A decade of wandering: Mark Rowe's top ten British walks

Over the last 10 years Mark Rowe has selected his walk of the month for The Independent on Sunday. Here, he lists ten of his favourites

1 Forest of Bowland, Lancashire

According to the Ordnance Survey, this boggy landscape is the geographical centre of the UK – remote countryside with lonely hill farms and far-reaching views.

More information: OL41 Forest of Bowland and Ribblesdale

2 Orford Ness, Suffolk

This shingle spit in Suffolk is the oddest place that Walk of the Month has been. A trip here takes in marsh harriers, barn owls and the disconcerting, dystopian leftovers of nuclear logistics testings  (but no radioactive material).

More information: Explorer 212 Woodbridge & Saxmundham

3 Loch Druidibeg,  South Uist, Scotland

Looks and feels like the edge of Britain, with silent lochs, birdlife and a melancholic atmosphere thanks to the empty crofts abandoned during the clearances.

More information: Explorer 453 Benbecula & South Uist

4 Hafod estate,  Cambrian mountains, Wales

When the French Revolution halted the Grand Tour of Europe, the British gentry built Hafod, a landscaped wilderness of streams, rivers and creaking churches  where red kites fill the air.

More information: Explorer 213 Aberystwyth & Cwm Rheidol

5 Dunstanburgh, Northumberland

With castles, seals and huge open skies, the stretch of coast from the village of Craster to Lindisfarne is unbeatable. The pick of the castles is Dunstanburgh, pictured above. Fragmented and fractured,  it pokes up from its volcanic  foundations like a broken crown.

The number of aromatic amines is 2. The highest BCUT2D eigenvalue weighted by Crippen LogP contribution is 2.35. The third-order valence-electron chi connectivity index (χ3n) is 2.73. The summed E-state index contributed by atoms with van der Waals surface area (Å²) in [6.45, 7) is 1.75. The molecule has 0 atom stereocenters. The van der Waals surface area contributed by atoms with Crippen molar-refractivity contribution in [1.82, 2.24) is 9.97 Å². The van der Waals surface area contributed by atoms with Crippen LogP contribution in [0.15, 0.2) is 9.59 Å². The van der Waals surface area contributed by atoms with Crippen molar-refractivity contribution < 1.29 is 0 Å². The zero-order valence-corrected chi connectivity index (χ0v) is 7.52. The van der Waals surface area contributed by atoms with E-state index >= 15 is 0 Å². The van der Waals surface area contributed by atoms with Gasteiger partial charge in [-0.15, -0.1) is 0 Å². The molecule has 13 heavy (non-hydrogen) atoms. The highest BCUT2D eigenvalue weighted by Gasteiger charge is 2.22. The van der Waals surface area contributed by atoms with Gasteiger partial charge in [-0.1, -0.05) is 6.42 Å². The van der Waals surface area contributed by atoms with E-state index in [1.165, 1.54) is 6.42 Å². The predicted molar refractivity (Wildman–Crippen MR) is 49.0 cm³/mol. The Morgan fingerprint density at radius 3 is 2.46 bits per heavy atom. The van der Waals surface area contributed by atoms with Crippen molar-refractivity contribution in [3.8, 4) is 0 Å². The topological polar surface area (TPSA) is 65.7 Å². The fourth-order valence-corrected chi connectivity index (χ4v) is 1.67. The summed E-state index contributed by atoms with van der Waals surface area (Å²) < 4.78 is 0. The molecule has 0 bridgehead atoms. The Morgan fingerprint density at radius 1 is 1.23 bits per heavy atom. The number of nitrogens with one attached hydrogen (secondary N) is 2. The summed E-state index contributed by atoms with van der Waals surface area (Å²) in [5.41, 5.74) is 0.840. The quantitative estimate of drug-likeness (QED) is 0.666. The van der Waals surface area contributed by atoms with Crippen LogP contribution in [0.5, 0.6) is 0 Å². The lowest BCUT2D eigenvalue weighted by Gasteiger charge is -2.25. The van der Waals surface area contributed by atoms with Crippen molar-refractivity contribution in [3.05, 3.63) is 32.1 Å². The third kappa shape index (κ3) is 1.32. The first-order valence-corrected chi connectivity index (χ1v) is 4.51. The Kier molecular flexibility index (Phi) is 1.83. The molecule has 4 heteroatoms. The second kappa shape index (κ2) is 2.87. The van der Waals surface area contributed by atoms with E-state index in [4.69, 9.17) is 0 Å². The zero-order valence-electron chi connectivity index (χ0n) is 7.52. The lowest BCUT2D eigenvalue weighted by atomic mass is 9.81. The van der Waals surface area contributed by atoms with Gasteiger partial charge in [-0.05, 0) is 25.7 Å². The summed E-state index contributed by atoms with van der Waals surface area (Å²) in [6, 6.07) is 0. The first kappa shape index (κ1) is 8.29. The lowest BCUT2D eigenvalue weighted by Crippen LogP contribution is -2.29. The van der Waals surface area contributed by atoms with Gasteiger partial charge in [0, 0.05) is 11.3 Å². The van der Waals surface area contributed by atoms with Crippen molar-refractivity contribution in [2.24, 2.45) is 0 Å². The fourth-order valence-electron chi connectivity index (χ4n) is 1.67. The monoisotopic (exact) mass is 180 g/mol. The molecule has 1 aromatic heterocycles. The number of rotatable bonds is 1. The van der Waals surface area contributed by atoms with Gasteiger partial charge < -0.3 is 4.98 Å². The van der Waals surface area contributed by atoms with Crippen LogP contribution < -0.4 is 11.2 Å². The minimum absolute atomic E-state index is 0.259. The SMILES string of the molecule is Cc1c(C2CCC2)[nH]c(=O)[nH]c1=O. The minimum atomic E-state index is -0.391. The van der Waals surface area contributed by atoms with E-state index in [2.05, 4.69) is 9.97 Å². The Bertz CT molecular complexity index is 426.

More information: Explorer 332 Alnwick & Amble

6 St Ives to Zennor, Cornwall

A tough but exhilarating six-mile walk links these two holiday favourites, with a coastal path which drops to the shore and then rises knee-jarringly high to give views of Cornish coast.

More information: Explorer 102 Land’s End, Penzance & St Ives

7 The Roaches, Peak District

The Staffordshire chunk of the  Peak District offers Daliesque  rock formations, top -heavy  granite boulders that could pass  for modern art if they were placed in the Tate, and Lud’s Church,  not a church at all, in fact, but  a fantastical gorge, nearly 60ft  deep and barely 8ft wide.

More information: OL24 The Peak District – White Peak area

8 Gower Peninsula, Wales

A walk at low tide across Whiteford Sands, Broughton Bay and Rhossili Bay takes in a landscape that seems to stretch to infinity. Further north, the walking takes in ancient woodlands and magical tidal salt flats.

More information: Explorer  164 Gower

9 Exford, Exmoor

Exmoor ticks a lot of boxes: valleys, streams, a real sense of community and an emphasis on local food. Rewarding walks strike out from Exford, deep in the moor, following the early course of the River Exe into a landscape of beech hedges.

More information: OL9 Exmoor

10 Glen Clova, Scotland

The Cairngorms National Park is known for its wildlife. Walking in the glens before climbing the ridgeline of the Hill of Couternach feels like an episode of Springwatch, with a good chance of spotting all manner of creatures, such as wild cats, black grouse and pine martens.

More information: Explorer 388, Lochnaaer, Glen Muick & Glen Clova; and Explorer 381, Blairgowrie, Kirriemuir & Glamis

Comments